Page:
Scratch an educational institution's administration thinking and one is likely to find enthusiastic support for the prestige and cultural artistry that theatre / musical presentation can bring. Lists of successful past student artists can be found adorning the walls and foyers of such places. Yet an examination of the programming of content and presentations may well provide a disturbing picture; a deceptive hologram of devotion to cultural distraction and pandering to American-centric affirmations of mythic proportions.


While community theatre and professional theatre has observable strands of more intensive cultural examination to some extent offering a balance to the kinds of Lyric Theatre presentations seen regularly in Australia, schools by and large are still locked into the "Look-at-me; Look-at-me".


And this has an effect on staff and the more artistically inclined teachers.


Teachers live with fear everyday. They are the meat in the cultural sandwich between social values, parental inadequacy, government bureaucracies, student thuggery, administrative limitations; between all this is their illusion of an idealistic ability to affect change and implement curriculums that might enhance the human condition. Teachers suck it in when some "experts" who got their Ph Ds in some area of education to escape the classroom and having to deal with real kids, now come to pontificate in schools about education necessity! Teachers basic fear of their own inadequacy prevents them from revolting and proclaiming what they essentially know to be true. And YES! This is an overstatement! There are lethargic teachers as well! But equally, there are very frustrated teachers who are being thwarted by systems of enforced mediocrity. One might just look at the new ACT curriculum being enforced by the ACT BSSS to witness mediocrity in action! And this is reflected in the arts.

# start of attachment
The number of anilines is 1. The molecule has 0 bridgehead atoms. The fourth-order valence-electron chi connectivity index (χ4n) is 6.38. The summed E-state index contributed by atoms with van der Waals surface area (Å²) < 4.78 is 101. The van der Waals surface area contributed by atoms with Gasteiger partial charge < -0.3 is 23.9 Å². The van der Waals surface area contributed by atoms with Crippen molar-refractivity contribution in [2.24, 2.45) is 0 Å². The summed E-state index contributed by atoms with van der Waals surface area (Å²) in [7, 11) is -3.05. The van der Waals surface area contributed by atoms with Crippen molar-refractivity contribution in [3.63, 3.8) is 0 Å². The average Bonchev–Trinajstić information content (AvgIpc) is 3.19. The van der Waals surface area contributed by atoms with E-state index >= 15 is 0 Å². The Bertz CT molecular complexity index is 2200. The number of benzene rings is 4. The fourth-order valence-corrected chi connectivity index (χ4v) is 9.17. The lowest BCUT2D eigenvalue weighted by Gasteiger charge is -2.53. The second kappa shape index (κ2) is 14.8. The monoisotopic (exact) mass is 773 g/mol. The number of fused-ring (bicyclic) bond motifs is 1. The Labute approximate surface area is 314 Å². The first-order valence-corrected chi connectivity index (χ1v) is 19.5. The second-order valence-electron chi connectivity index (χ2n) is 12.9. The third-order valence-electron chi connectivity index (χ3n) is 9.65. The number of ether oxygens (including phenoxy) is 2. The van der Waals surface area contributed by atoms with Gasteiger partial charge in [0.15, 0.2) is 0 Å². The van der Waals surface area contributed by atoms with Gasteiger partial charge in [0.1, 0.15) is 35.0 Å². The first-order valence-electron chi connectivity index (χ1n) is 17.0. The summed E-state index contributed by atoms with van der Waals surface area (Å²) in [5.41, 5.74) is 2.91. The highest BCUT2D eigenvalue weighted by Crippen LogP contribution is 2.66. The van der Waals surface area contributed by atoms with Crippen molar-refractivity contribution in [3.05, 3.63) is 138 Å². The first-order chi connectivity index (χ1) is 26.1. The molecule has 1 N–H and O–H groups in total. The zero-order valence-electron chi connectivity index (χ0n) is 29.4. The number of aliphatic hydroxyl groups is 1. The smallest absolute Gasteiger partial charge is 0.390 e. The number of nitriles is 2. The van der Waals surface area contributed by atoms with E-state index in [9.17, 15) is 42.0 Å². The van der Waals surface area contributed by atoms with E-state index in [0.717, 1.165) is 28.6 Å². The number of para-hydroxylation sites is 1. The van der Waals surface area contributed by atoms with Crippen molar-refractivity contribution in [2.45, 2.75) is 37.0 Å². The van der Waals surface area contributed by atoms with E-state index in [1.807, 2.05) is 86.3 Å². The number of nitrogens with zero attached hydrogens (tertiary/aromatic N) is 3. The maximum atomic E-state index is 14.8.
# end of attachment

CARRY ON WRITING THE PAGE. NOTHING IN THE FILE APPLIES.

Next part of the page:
For the teacher who simply loves musicals, it is not necessarily an issue which musical they choose to work on with students. But I question why there is a consistency in non-critical works that are simply culturally affirming of a particular world view and that provide little or no critical cultural values other than affirmation of the American Dream or some nostalgic English resonance of past sentimental journeys. The musical form is not the issue; rather it is the content. The same might also apply to the constant choosing of uncritical adaptations of the English theatre canon.


If teachers of the arts are trying to evoke a lens through which to see the world, then simply fabricating artificial and false dichotomies illustrated by so many chosen musicals is not going to do it. While acknowledging that in spite of the content of a musical, the student performer may rise above the content and still evoke something that is challenging, exciting and engaging, the point still stands. Pandering to lowest common denominator tastes from audiences and students alike is not going to provide any kind of lens for viewing and approaching life and the world. At best it provides a sense of team challenge and possible cooperative spirit; at worst it panders to narcissistic instincts and limited visions of social and personal reality! Schools are not community theatres.


There are many community organisations that can provide the cultural ego based experiences for talented yet uncritical young people with little interest in viewing theatre as cultural challenge and even necessity! It is not up to the education system and schools to be ego pampering vehicles for the non-discerning!


A Concoction of Pretty Gargoyles


But the American musical form can provide a safe retreat for staff and students creating occasional performing arts works in schools. Having rows of doll-like and very talented girls and some boys smiling for the benefit of their audience is very reassuring that our conservative values of European and American origin are well and truly being adhered to. The beguiling exaggerated smile with a welcoming and slave-like facial expression to placate the audience's control and demand over the performer is part and partial of so many musicals. By their very nature, the performer is made subservient to the world-view of the establishment. It follows in the tradition of the artist paying tribute to the upholders of the state with the high ticket pricing to weed out the lower income classes. The musical can simply be a concoction of pretty gargoyles smiling hideously for the gratification of the powers-that-be. It is purposed with making somnambulistic audiences "feel good".